Theatre Preview: Short North Stage Opens Season with Explosive Columbus Children’s Theatre Collaboration ‘West Side Story’
Upon its debut in 1957, West Side Story transplanted Shakespeare’s Romeo and Juliet into the youth gangs of Manhattan’s Upper West Side, electrified America, and solidified movements in musical theatre to tackle more complex, realistic subject matter. This collaboration of Arthur Laurents (book), Leonard Bernstein (music), Stephen Sondheim (lyrics), and Jerome Robbins (choreography and direction), still exudes a pull over musical theatre audiences 62 years later, with a new film version from Steven Spielberg underway and a new Broadway revival directed by Ivo Van Hove opening in December.
Closer to home, Short North Stage kicks their 2019-2020 season wide open with a revival of this piece long in their sights. I spoke with Edward Carignan, Short North Stage’s artistic director as well as the director and choreographer of their West Side Story, by phone about its long road to becoming reality and the collaborators who helped bring the largest production in Short North Stage’s history to life.
We talked about Carignan’s personal history with this iconic show.
“I used to love Broadway cast recordings and West Side Story was one of the first I owned,” Carignan says. “I saw the movie pretty young and I loved that. Then I forgot about it for a long time…In my early 20s, I was hired to do it as a dancer and it gave me this new appreciation for how complex that score was. Jerome Robbins’ choreography – performing the original stuff – was a revelation in storytelling. Lyrically, it’s beautiful; one of the tightest books. It’s a longer show, but there’s not an ounce of fat on it. Even working on it now, it’s impressive to me how much gets said in the most minimal language possible. It’s just an amazing show, and every time I come back to it in a new capacity, it gets reborn for me.”
With that history, this is the first time he’s directed or choreographed the show, describing it as visiting an old friend but seeing it in a different way.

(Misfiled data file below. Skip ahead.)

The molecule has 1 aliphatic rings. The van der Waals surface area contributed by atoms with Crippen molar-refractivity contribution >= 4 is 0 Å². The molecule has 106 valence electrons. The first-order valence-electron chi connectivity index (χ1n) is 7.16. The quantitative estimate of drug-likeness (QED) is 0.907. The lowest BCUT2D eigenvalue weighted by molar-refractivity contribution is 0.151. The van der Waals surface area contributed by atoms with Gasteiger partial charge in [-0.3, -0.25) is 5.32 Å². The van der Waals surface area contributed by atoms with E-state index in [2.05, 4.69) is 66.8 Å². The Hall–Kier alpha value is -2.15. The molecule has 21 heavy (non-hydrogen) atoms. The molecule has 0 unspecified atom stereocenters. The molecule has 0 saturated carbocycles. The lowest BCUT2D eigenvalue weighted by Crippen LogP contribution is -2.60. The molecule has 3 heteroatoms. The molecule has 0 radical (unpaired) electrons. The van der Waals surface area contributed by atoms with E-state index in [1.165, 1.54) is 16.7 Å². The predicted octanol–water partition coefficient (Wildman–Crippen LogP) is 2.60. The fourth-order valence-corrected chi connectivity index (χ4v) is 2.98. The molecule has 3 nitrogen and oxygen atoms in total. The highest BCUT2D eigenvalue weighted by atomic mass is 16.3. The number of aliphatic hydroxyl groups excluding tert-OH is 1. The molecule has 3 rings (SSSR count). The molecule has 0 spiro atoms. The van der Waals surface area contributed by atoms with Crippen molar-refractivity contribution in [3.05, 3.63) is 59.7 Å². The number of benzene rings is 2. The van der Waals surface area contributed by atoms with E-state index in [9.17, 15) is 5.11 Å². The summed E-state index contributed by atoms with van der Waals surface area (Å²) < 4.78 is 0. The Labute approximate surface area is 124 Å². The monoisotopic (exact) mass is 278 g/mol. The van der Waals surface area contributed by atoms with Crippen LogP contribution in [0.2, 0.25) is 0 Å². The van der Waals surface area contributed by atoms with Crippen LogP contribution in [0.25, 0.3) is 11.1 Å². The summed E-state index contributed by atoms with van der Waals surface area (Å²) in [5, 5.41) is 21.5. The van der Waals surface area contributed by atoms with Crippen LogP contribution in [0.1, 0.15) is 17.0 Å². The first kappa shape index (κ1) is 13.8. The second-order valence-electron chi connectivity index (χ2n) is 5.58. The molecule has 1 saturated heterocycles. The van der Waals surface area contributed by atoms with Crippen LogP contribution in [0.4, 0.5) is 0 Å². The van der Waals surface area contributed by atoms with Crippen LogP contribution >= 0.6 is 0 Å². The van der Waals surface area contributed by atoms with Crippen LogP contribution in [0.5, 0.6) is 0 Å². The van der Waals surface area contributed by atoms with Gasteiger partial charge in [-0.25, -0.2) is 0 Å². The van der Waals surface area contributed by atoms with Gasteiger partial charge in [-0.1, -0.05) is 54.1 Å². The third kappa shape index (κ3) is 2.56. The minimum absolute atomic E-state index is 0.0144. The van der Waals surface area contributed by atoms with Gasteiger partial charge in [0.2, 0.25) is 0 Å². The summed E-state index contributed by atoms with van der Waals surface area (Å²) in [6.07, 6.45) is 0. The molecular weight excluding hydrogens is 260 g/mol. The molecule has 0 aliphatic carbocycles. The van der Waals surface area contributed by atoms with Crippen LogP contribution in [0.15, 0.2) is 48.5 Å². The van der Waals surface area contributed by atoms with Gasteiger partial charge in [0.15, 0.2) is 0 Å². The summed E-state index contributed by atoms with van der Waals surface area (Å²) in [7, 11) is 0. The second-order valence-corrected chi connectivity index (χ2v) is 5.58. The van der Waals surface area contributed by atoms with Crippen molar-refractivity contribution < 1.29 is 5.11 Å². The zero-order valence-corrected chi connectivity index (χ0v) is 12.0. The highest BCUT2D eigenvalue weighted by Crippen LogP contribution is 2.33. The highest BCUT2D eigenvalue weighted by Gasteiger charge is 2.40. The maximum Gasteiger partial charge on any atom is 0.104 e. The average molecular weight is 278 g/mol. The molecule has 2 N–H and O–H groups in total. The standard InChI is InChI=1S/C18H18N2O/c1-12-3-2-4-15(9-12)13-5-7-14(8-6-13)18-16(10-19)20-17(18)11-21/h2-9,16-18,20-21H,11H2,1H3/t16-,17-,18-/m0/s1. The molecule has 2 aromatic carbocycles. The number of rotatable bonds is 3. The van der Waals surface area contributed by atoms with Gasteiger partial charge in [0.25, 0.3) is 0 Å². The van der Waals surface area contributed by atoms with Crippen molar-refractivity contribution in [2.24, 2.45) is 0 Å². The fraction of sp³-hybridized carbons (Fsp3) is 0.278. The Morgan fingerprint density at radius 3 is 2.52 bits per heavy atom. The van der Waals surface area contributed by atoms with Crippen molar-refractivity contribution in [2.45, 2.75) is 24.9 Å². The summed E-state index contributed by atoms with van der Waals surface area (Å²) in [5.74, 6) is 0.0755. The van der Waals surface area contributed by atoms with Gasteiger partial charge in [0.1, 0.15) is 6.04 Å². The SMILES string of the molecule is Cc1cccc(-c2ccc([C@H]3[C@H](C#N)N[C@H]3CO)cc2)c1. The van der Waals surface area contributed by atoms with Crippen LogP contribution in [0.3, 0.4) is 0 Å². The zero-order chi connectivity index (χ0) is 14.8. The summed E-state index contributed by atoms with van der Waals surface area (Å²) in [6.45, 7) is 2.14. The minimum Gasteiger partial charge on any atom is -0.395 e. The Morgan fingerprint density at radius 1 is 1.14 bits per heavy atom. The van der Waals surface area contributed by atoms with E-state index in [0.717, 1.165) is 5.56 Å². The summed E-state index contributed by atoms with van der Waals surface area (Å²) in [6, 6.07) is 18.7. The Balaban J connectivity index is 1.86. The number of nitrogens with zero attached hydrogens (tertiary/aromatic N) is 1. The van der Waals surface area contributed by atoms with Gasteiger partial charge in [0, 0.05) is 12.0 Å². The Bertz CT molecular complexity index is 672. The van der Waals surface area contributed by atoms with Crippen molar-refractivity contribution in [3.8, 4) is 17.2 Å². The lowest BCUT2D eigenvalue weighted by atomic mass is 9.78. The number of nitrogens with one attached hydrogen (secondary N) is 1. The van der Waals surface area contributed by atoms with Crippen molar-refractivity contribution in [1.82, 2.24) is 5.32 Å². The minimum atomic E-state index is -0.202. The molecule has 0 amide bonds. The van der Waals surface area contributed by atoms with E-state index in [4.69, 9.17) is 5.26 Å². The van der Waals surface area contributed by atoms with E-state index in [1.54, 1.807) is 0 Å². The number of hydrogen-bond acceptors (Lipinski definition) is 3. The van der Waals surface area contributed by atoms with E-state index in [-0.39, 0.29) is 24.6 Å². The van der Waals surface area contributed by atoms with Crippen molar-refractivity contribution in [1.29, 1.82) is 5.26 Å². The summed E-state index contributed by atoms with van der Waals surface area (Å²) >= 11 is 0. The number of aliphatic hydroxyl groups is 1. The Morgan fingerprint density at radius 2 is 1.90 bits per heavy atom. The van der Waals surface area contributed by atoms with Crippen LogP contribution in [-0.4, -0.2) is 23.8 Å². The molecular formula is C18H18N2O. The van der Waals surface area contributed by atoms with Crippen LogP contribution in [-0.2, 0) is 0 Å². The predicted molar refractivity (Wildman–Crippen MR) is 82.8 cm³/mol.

“There are very few times I get to do something for the first time [anymore],” he says.
Bringing West Side Story to the Short North Stage is a unique opportunity that took just the right timing.
“I think it’s going to be unavailable for a couple of years because of the film and the new Broadway production; I don’t think [a company] can get the rights for a long time,” he says.
That timing also had to do with ensuring the company could present the classic in the best way possible.
“Rick [Gore] and Peter [Yockel, founders]…we’d been talking about doing the show for so many years,” Carignan says. “We were worried about… it’s huge. We want to cast it culturally appropriately [and] we don’t have a ton of Latinx dancers in Columbus. We knew we’d have to bring in more people from out of town than we normally would. Expense-wise, it was a scary number, and we’d kind of avoided it because of that.”
Around a year ago, Carignan approached Susan Pringle from Columbus Children’s Theatre to discuss collaborating for the obvious cost reasons, but also for a deeper, thematic purpose.
“We wanted to do something appropriately cast – which has been a consistent problem…a lot of regional companies are getting criticism for hiring white actors to play those Latinx roles,” Carignan says. “We knew that would be important to us and we wanted to use the angle that young people are represented in the story. We wanted the audience to remember that these are kids killing each other. And even if [the violence] is not kids, the kids are watching; and that’s how it starts.”
Carignan augmented that core conceit with research into the period and realities of mid-century urban life.